A criminal record can change your future radically. It can haunt you forever, making it almost impossible to live a normal life, even if you become an exemplary citizen.
There are two ways to change this picture: If you qualify, you can have your criminal record sealed or expunged. These procedures are similar, but there are some key differences.
The basis for record sealing
If you either plead guilty or no contest to a crime, if you receive a withhold of adjudication and if you have no prior convictions, you may be eligible for having your criminal record sealed. This means that neither the court nor any law enforcement agencies will be able to acknowledge the existence of your record, nor can they disclose your record to the public.
Only one expungement is possible
Expungement of your criminal record will probably be your ultimate goal if there is no conviction and if you have not pled guilty to any kind of criminal offense. The court physically destroys your record. The beauty of this procedure is that having an expunged record puts you within your rights to say “no” in the event someone asks you if you have a criminal record. This question does not usually come up in casual conversation, but it is good to know that if someone does a background check on you, no activity will surface. Expungement basically returns your world to where it was before your arrest or before you faced charges. It is a powerful tool, and you can only use it one time.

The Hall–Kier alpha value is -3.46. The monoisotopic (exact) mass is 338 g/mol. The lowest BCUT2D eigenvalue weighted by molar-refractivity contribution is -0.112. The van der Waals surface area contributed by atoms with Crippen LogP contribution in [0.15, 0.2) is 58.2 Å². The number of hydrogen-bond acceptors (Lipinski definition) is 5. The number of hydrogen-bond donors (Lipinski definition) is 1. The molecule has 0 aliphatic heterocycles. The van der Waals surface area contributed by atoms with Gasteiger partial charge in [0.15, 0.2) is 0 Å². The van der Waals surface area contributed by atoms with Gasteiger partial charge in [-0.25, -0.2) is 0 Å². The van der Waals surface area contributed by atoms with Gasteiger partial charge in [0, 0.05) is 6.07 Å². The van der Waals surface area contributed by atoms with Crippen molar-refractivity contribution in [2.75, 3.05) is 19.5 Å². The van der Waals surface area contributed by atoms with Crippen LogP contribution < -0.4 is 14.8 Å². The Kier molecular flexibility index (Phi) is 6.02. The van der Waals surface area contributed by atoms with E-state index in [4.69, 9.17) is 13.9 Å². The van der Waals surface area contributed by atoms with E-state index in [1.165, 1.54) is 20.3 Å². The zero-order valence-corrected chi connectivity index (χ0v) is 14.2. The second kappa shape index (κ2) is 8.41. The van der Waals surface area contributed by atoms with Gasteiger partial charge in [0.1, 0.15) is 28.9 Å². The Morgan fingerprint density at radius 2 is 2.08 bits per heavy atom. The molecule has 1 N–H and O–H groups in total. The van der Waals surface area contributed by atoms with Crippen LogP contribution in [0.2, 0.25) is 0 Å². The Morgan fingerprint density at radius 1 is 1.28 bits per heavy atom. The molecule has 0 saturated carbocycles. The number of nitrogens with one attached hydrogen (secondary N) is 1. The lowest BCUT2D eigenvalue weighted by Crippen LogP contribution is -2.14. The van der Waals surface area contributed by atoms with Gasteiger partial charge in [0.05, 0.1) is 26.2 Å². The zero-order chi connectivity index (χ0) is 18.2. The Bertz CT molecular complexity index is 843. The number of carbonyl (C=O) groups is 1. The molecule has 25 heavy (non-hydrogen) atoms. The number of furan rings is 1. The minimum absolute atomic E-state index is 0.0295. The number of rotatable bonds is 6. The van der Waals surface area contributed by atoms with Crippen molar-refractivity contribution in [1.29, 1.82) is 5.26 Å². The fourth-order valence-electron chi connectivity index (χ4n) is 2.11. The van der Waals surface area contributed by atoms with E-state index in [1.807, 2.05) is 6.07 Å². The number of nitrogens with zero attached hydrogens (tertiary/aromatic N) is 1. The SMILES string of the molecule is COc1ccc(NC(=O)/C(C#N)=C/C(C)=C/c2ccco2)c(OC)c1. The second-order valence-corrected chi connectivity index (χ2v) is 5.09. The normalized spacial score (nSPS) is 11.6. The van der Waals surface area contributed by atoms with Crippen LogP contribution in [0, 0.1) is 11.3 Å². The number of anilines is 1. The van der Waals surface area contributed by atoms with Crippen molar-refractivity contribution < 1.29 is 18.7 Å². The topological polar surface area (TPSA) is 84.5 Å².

Guidelines for eligibility
A criminal defense attorney can fill you in on the criteria you will need to meet in order to be eligible for record expungement, but among the main points of eligibility are that criminal proceedings against you were dismissed, the judge found you not guilty of a crime or acquitted you following a trial. Keep in mind that although your criminal record will be destroyed in this process, the Florida Department of Law Enforcement will keep one copy on file. However, the information it contains will never be disclosed to the public.